USA Today features a slightly alarming headline: Ebola Only an Plane Ride Away from USA. Of course that is true, but that does presage the possibililty of a widespread epidemic here? No. Why not? Because my fellow Americans would go seek treatment when they feel ill and would submit to quarantine if diagnosed with the disease. Contrast this with how the New York Times reported some West Africans are sadly confusing correlation with causation:
Eight youths, some armed with slingshots and machetes, stood warily alongside a rutted dirt road at an opening in the high reeds, the path to the village of Kolo Bengou. The deadly Ebola virus is believed to have infected several people in the village, and the youths were blocking the path to prevent health workers from entering.
"We don't want any visitors," said their leader, Faya Iroundouno, 17, president of Kolo Bengou's youth league. "We don't want any contact with anyone." The others nodded in agreement and fiddled with their slingshots.
Singling out the international aid group Doctors Without Borders, Mr. Iroundouno continued, "Wherever those people have passed, the communities have been hit by illness."
Health workers here say they are now battling two enemies: the unprecedented Ebola epidemic, which has killed more than 660 people in four countries since it was first detected in March, and fear, which has produced growing hostility toward outside help. On Friday alone, health authorities in Guinea confirmed 14 new cases of the disease.
Workers and officials, blamed by panicked populations for spreading the virus, have been threatened with knives, stones and machetes, their vehicles sometimes surrounded by hostile mobs. Log barriers across narrow dirt roads block medical teams from reaching villages where the virus is suspected. Sick and dead villagers, cut off from help, are infecting others.
"This is very unusual, that we are not trusted," said Marc Poncin, the emergency coordinator in Guinea for Doctors Without Borders, the main group fighting the disease here. "We're not stopping the epidemic."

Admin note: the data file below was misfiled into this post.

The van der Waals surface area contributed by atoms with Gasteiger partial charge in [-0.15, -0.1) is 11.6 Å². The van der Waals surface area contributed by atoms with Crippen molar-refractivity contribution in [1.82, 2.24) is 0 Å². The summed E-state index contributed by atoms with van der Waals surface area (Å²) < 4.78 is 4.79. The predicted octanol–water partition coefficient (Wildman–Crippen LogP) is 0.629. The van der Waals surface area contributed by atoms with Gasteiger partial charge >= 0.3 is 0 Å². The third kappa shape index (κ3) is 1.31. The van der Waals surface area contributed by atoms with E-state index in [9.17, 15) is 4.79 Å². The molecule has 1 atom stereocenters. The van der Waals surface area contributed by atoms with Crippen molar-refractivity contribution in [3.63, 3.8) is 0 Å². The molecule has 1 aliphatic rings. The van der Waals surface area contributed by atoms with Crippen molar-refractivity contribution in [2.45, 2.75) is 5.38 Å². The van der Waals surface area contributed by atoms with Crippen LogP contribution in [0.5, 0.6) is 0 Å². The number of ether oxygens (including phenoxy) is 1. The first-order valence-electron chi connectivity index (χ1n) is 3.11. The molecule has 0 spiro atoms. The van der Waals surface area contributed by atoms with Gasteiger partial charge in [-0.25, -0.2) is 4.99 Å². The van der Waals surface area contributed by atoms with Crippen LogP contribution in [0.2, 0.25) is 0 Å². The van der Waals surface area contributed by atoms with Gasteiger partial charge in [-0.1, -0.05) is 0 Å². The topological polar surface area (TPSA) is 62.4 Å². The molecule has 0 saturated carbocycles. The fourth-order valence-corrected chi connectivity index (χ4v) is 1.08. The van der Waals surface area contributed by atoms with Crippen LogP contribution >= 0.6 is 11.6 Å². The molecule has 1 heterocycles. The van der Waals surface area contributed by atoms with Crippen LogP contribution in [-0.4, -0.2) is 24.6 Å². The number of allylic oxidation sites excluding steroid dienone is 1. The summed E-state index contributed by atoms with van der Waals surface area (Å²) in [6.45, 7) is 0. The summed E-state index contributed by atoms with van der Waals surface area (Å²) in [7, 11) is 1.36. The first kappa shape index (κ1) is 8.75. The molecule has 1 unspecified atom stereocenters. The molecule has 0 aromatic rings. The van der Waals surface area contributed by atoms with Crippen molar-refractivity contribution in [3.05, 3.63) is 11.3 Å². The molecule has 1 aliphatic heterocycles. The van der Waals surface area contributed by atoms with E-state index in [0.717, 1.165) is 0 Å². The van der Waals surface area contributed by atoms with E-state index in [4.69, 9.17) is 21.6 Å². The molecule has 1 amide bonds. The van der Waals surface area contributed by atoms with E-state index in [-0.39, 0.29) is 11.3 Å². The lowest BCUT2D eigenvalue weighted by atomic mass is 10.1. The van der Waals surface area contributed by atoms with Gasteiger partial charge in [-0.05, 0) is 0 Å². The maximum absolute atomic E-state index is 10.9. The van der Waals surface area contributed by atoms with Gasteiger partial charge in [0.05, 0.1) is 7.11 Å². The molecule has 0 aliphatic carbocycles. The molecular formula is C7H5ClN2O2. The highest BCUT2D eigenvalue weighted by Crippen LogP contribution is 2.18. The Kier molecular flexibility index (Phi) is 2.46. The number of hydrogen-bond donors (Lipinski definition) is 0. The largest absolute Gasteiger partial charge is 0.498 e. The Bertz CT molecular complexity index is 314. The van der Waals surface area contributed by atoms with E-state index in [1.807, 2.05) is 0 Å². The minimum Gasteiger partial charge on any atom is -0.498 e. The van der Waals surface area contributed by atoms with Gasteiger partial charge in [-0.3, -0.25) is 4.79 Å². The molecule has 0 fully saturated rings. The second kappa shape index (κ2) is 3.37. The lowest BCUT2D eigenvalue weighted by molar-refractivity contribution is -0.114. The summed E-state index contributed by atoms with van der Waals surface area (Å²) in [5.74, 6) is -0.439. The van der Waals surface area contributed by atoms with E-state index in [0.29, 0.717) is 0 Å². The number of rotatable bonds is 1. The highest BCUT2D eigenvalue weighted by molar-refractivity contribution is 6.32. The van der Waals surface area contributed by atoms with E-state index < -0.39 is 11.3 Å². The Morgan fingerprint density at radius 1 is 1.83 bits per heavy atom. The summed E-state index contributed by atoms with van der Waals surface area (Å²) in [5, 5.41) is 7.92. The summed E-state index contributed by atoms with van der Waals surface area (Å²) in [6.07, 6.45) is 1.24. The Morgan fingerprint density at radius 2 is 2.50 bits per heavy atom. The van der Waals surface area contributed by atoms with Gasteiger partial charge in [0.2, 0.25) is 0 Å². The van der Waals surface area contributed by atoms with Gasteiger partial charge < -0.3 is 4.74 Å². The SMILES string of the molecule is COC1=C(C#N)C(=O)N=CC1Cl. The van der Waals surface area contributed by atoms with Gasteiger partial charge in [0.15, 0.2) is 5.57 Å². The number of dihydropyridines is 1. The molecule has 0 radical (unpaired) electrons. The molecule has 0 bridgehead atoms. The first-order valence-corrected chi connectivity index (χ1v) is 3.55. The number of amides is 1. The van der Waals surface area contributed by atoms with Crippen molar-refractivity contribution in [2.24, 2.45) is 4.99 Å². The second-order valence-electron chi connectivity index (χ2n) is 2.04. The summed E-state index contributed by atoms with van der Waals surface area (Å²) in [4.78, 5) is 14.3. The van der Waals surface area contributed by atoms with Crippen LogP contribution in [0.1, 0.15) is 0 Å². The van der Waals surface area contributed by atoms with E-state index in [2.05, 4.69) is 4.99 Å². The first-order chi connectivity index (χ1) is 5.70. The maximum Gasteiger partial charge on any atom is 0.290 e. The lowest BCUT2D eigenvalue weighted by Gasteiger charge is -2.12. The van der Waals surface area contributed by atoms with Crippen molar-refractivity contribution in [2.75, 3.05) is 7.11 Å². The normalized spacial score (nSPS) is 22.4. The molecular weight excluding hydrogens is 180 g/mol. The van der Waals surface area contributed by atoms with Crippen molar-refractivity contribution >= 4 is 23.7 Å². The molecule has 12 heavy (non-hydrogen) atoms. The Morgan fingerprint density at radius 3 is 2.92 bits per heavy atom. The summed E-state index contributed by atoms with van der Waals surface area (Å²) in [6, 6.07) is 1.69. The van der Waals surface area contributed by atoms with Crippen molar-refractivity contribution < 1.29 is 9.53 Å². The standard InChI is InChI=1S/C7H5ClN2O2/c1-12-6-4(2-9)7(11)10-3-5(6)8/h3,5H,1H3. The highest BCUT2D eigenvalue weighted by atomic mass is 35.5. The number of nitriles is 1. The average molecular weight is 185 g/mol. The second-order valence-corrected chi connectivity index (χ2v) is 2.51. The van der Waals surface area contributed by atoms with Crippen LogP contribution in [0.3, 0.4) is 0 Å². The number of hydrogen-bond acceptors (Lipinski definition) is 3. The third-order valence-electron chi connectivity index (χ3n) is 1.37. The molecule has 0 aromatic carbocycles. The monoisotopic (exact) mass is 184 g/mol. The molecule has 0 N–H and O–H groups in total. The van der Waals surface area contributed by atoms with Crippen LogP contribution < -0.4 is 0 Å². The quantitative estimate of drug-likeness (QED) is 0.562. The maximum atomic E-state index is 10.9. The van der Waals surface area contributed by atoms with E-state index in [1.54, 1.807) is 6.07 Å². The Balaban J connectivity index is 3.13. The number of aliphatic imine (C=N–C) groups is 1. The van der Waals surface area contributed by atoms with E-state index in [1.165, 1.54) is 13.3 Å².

Efforts to monitor it are grinding to a halt because of "intimidation," he said. People appear to have more confidence in witch doctors.
Despite the scary headline, the USA Today article does note:
Yet while Ebola is a fearsome disease, the virus "would not pose a major public health risk" in the USA, [Michael] Osterholm, [director of the Center for Infectious Disease Research and Policy at the University of Minnesota] says.
That's because people need to be in intimate contact to spread the virus, Osterholm says.
Ebola is actually much harder to spread than respiratory infections, such as influenza or measles. Those viruses pose a much greater threat on a plane or in any confined space, says Osterholm, who notes that people cannot spread the Ebola virus simply by sneezing or coughing.
Ebola also can only be spread by people with active symptoms, [Stephan] Monroe, [deputy director of the CDC's national center for emerging and zoonotic infectious diseases] says.
"No Ebola cases have been reported in the United States and the likelihood of this outbreak spreading outside of West Africa is very low," says Monroe, who says that the CDC has sent 12 experts to Africa to help with the crisis. "While it's possible that someone could become infected with Ebola in Africa" before boarding a plane to the USA, "it's very unlikely that they would spread it to other passengers."
Ebola does spread readily through body fluids, such as blood and saliva, Osterholm says. On a plane, a sick person could potentially contaminate the bathroom if he or she vomits or has diarrhea…
Hospitals in the USA are on high alert for Ebola, however, and would quickly isolate anyone with suspicious symptoms who has recently returned from Africa, Osterholm says.
"Right now, we'd have to assume every case is an Ebola case," in people with suspicious symptoms, Osterholm says.
In a worst-case scenario, Osterholm says, a handful of emergency room workers could be exposed before a sick person is diagnosed.
That being said, if you've traveled to West Africa recently and begin to experience fever, muscle aches, chills, sore throat, vomiting and diarrhea, a rash and start bleeding all over the place—go see a doctor.
For more background, see my 2003 column, "Disease, Public Health, and Liberty," analyzing when quarantine is appropriate.
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